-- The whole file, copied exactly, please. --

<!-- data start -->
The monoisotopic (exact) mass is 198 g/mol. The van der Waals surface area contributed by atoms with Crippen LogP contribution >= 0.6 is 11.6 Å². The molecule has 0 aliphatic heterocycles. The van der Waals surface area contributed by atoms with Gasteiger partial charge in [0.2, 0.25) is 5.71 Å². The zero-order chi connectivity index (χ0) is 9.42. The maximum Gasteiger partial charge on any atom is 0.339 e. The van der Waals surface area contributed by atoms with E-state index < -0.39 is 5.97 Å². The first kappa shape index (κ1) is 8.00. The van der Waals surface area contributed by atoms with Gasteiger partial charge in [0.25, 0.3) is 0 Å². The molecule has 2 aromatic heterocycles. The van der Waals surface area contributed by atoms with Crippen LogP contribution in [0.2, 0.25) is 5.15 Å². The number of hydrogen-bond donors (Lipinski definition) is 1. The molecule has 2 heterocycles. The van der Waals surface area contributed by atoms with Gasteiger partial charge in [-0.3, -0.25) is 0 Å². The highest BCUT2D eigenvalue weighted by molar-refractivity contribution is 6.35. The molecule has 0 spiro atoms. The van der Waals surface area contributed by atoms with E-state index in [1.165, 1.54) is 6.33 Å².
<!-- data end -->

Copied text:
The monoisotopic (exact) mass is 198 g/mol. The van der Waals surface area contributed by atoms with Crippen LogP contribution >= 0.6 is 11.6 Å². The molecule has 0 aliphatic heterocycles. The van der Waals surface area contributed by atoms with Gasteiger partial charge in [0.2, 0.25) is 5.71 Å². The zero-order chi connectivity index (χ0) is 9.42. The maximum Gasteiger partial charge on any atom is 0.339 e. The van der Waals surface area contributed by atoms with E-state index < -0.39 is 5.97 Å². The first kappa shape index (κ1) is 8.00. The van der Waals surface area contributed by atoms with Gasteiger partial charge in [0.25, 0.3) is 0 Å². The molecule has 2 aromatic heterocycles. The van der Waals surface area contributed by atoms with Crippen LogP contribution in [0.2, 0.25) is 5.15 Å². The number of hydrogen-bond donors (Lipinski definition) is 1. The molecule has 2 heterocycles. The van der Waals surface area contributed by atoms with Gasteiger partial charge in [-0.3, -0.25) is 0 Å². The highest BCUT2D eigenvalue weighted by molar-refractivity contribution is 6.35. The molecule has 0 spiro atoms. The van der Waals surface area contributed by atoms with E-state index in [1.165, 1.54) is 6.33 Å².